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rsa.esq
rsa.esq, Lawyer
Category: Legal
Satisfied Customers: 73
Experience:  Sworn to the California Bar in 2011. Former staff editor at The New York Times Co. and seasoned news professional of 20 years experience in the U.S. and abroad.
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I need to talk to an attorney that handles income trust

Customer Question

I need to talk to an attorney that handles income trust for the elderly. My mother makes over 2200 a month and they said she doesn't qualify for nursing home care. I have no money to pay for her and that is the only income that she has and she has been supporting me for the past 6 months. Please help me. Wanda Waring 386--385-3913
Submitted: 1 year ago.
Category: Legal
Expert:  rsa.esq replied 1 year ago.

My name is scott:

Disclosure: I am licensed only in California.

I have been accredited by the Medicaid Planning Network [http://medicaidplanningnetwork.com/], a national organization focused on crisis Medicaid planning for asset protection.

However, I cannot give specific legal advice in this forum, because no lawyer-client relation exists; rather I can only speak to general legal issues.

I'm sorry to say I have no simple or easy answer for you here: medical expenses and care for older retired adults often seems as complicated as it is expensive. So it all depends on specific circusmtancces, medical needs and income/assets.

Both Medicare and Medicaid can be called upon to pay for residency in a medically necessary "skilled nursing facility."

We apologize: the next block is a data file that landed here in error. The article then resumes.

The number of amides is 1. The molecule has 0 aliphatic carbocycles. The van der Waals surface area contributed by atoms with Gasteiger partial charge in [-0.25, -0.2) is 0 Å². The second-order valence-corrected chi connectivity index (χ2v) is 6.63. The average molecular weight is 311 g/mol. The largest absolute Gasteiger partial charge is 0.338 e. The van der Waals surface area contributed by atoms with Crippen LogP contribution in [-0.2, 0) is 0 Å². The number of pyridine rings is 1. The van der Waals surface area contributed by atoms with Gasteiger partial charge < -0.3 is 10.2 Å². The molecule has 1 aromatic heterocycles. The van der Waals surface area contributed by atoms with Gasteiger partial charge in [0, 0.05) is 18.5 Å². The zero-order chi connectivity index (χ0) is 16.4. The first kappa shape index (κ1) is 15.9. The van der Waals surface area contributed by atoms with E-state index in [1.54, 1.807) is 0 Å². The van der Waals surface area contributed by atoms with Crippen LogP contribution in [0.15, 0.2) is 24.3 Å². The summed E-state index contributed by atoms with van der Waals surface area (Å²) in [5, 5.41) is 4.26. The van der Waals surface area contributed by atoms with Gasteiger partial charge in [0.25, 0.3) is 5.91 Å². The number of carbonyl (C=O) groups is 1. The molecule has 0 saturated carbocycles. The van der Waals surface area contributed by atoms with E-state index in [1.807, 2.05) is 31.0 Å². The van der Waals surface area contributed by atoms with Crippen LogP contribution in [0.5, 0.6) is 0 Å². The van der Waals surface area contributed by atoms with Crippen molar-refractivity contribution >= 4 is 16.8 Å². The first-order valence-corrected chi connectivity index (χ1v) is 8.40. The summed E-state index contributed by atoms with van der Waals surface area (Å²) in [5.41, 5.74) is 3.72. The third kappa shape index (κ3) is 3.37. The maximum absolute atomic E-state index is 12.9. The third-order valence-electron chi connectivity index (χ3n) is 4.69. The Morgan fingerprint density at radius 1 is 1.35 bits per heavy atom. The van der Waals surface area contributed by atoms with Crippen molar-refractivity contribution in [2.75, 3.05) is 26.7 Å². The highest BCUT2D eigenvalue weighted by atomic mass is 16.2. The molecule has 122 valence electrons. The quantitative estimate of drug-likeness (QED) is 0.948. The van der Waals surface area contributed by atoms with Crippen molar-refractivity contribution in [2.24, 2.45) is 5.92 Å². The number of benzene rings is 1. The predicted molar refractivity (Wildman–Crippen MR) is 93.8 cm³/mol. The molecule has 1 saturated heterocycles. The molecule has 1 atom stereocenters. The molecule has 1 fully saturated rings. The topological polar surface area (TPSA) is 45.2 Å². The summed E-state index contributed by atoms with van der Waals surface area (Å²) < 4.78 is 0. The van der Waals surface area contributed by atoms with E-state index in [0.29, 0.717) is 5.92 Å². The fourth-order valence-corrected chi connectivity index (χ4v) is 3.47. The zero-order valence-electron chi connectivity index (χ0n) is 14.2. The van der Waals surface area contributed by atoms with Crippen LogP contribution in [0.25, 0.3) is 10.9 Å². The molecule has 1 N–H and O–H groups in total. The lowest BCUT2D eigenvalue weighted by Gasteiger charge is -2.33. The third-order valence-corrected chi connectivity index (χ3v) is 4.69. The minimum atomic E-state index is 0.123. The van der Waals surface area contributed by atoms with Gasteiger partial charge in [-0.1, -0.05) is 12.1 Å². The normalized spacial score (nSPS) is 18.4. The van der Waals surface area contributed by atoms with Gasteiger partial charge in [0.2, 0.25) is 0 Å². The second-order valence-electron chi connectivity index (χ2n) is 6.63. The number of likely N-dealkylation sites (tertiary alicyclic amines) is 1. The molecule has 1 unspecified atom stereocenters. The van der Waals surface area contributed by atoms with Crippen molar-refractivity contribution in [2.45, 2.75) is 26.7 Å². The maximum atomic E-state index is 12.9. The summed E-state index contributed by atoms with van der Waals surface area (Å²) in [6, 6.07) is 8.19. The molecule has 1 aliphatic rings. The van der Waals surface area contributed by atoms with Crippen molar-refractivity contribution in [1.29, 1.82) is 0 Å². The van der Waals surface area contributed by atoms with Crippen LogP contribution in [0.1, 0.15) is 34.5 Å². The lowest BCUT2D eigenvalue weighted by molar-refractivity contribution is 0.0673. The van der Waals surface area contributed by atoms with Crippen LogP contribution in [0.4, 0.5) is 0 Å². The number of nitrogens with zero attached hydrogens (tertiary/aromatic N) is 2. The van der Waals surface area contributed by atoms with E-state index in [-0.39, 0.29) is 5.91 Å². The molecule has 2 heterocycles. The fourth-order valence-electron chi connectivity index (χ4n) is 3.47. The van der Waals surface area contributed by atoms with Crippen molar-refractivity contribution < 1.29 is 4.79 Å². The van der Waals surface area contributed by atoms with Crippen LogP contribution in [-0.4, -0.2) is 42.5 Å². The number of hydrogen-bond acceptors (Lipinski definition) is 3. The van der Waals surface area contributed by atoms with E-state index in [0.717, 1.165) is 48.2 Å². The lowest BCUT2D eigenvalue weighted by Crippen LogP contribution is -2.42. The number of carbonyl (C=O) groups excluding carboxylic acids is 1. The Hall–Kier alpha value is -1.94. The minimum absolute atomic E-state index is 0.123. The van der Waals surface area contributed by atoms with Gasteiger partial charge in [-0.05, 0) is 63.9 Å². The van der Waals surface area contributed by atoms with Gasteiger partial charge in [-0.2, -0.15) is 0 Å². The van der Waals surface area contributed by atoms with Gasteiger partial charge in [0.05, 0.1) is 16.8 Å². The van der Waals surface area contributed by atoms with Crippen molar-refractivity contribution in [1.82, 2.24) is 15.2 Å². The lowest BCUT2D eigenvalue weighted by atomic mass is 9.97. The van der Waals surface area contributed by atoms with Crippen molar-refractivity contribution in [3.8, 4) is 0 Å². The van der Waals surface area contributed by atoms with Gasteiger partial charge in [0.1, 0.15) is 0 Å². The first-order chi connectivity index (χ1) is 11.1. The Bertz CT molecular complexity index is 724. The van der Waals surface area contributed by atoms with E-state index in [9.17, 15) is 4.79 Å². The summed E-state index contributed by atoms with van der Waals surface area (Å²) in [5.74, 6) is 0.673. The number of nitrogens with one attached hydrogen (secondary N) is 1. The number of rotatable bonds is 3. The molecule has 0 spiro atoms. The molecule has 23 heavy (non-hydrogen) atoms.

However, the programs differentiate "skilled nursing facility" from those the provide merely custodial care, which are not paid for (except rehabilitation facilities, hospice homes)

Medicaid will pay for "nursing home" care, but one does have to meet the stringent income+assset qualifications to be eligible for Medicaid enrollment. Those $$ criteria are set by each state, and are generally around a monthly income of $1800-1900 for a single adult and about $2000 in countable assets (homes, 1 car, medical needs trusts are not 'countable').

However, some states allow routine medical expenses -- monthly prescriptions, regular treatment etc -- to be deducted from the person's monthly income, which may bring that down to a level that makes the person eligible.

Check with the Center for Medicare and Medicaid Service Web site [https://www.cms.gov/] or state-specific Web site to find out the specific income and asset criteria, and whether medical expenses can be deducted from income in order to qualify.

I hope this helps a bit: if so, I would greatly ppreciate a positive rating. Thanks!

Expert:  rsa.esq replied 1 year ago.

Also, it may be possible for the trustee to divert some of the assets in trust into a Special Needs Trust, so that ihe income generated from that goes to paying for medical needs and is no longer boosting the overall income over the Medicaid eligibility threshold.

Whether this can be done is entirely dependent on the specific of the existing trust.

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